A second person in three days has died in custody at New York City's troubled Rikers Island jail complex, marking the 11th such death so far this year amid mounting calls from congressional representatives and advocates to close the facility for good.
The person, 34-year-old Stephen Khadu, died shortly before 11 a.m. Wednesday at Lincoln Hospital, the Department of Correction at Rikers' Vernon C. Bain Center said Wednesday. The cause of death is under investigation by the medical examiner.
Officials said the individual appeared to be in medical distress and medical emergency protocols were activated, though no other details on the case were immediately released pending the completion of a full investigation.
"I am devasted to see that we have yet another death in custody, and determined to stop this heartbreaking trend," DOC Commissioner Vincent Schiraldi said in a statement. "We are doing all we can to remedy the unprecedented crisis we are experiencing in our jails. My thoughts and prayers are with the individual’s loved ones."
While it has been reported that 12 people have died in DOC custody this year, the department clarified on Wednesday that one of those individuals, Cario Tomas, had been granted compassionate release by the court, and was not in DOC custody when he died.
It was just a few days ago, on Sunday night, that Rikers reported another in-custody death. In that case, DOC officials said the person was "not feeling well" on Sunday night and was sent to the jail's medical clinic, where CPR was administered. A cause of death remains under investigation in that case as well.
Wednesday's developments come a day after four Democratic members of Congress demanded Rikers' immediate closure because of that Sunday night death which at the time was the 10th this year.
Reps. Alexandria Ocasio-Cortez, Jerry Nadler, Jamaal Bowman and Nydia Velázquez called conditions at the jail “deplorable and nothing short of a humanitarian crisis," in a letter Tuesday to New York Gov. Kathy Hochul and New York City Mayor Bill de Blasio.
In their letter, the House members said the jail has failed to provide inmates with basic services and protection against the spread of COVID-19, and lawmakers on a recent visit to the facility found conditions that were “life-threatening and horrific.”
They reported overflowing toilets and floors covered in dead cockroaches, feces and rotting food. State Assemblymember Jessica González-Rojas said inmates told her they felt like they were being treated like slaves and animals.
It was not immediately clear from the letter whether the four House members were calling for all inmates, including those being held for violent crimes, to be immediately released or for some to be transferred to other facilities.
More on Rikers
Asked about Rikers on Wednesday, before the latest death was announced, de Blasio said the intake process has been a critical issue and he pledged to end triple shifts in October. The city will reward the vast majority of corrections officers who kept showing up despite the challenges and give bonuses to officers for triple shifts they continue to work.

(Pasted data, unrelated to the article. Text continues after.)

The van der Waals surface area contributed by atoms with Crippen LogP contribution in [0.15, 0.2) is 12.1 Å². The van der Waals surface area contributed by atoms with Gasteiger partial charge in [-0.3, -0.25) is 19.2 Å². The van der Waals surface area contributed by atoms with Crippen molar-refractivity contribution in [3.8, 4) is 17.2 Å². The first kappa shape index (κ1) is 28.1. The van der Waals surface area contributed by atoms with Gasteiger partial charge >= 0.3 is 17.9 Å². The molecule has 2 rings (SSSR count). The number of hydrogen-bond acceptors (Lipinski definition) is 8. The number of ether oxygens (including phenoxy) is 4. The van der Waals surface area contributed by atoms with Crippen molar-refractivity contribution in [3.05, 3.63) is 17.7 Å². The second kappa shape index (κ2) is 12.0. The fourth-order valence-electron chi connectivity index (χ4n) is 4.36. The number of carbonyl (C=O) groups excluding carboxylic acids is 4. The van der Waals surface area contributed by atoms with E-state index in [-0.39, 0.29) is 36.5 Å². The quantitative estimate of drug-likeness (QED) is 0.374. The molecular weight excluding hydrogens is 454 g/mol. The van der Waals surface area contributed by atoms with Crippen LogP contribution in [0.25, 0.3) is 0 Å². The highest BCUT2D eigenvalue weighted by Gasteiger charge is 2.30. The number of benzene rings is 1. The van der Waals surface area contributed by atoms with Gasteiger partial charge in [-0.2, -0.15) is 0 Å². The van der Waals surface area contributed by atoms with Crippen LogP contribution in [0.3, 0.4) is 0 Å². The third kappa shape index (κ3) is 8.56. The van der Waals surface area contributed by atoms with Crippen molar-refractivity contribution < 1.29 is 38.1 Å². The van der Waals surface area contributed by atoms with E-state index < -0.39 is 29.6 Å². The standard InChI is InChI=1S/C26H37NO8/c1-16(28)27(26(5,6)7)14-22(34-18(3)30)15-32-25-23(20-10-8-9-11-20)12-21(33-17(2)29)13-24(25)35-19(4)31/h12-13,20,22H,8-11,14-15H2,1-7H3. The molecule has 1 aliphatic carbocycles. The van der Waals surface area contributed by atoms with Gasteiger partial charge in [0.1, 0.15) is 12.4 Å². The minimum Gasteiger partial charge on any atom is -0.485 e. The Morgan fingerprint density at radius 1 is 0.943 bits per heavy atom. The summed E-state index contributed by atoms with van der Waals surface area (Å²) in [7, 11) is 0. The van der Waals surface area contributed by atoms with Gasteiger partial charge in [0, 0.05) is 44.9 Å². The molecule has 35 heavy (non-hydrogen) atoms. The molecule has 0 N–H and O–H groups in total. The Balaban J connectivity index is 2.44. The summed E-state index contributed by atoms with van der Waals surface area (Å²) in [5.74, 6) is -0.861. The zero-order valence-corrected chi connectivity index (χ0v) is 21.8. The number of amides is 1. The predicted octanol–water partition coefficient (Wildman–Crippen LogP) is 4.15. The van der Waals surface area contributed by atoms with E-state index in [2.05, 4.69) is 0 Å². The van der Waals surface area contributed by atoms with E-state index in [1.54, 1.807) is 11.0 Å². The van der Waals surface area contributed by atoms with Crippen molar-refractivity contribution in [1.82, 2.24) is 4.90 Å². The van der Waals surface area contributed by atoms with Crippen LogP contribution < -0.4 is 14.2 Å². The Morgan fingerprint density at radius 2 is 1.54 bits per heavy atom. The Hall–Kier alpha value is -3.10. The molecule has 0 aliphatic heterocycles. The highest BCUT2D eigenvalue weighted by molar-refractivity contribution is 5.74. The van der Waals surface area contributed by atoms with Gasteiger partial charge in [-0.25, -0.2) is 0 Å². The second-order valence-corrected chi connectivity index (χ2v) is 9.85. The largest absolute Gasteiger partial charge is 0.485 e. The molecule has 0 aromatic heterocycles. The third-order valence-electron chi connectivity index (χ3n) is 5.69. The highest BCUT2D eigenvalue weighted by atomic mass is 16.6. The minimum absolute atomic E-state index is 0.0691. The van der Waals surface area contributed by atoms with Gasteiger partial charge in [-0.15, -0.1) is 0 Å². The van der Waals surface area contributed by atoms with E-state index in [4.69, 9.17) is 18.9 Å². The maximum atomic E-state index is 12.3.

"We're going to be very tough on people who went AWOL," the mayor added.
He pledged to visit the facility "when it's time."
Both de Blasio and Hochul have announced plans to try to improve conditions at Rikers Island, where longstanding troubles were exacerbated amid the pandemic.
Hochul's press secretary, Hazel Crampton-Hays, said the governor “took swift action to release hundreds of people incarcerated in Rikers and improve justice and safety,” and promised further steps.
At least five of the inmates who have died at Rikers Island this year died in suspected suicides. Officials have said deteriorating conditions at the jail came amid a slowdown in court proceedings, leaving more inmates incarcerated while awaiting trial, and chronic staff shortages.
At one point this summer, more than one-third of the city’s jail guards were on sick leave or medically unfit to work with inmates. Some guards missed shifts without any explanation.
The DOC said it “is tirelessly working to continue improving conditions on Rikers, including releasing eligible people under the Less is More Act, increasing accountability for absent staffers, expediting intake to create more space, and using emergency contracting to secure quick repairs and deep cleaning.”
Michael Skelly, a spokesperson for the Correction Officers’ Benevolent Association, representing the jail guards, dismissed the letter from the Congress members.
“Closing Rikers is a talking point and not a reality right now. We have 6,000 inmates. There are no new jails built yet," he said. "Where are they going to go?”
He encouraged members of Congress concerned about Rikers to use their power to expedite building new jails, plans for which have been met with community opposition. Skelly said those jails won’t open until 2027 at the earliest and combined, they would have a maximum capacity of 3,300 inmates.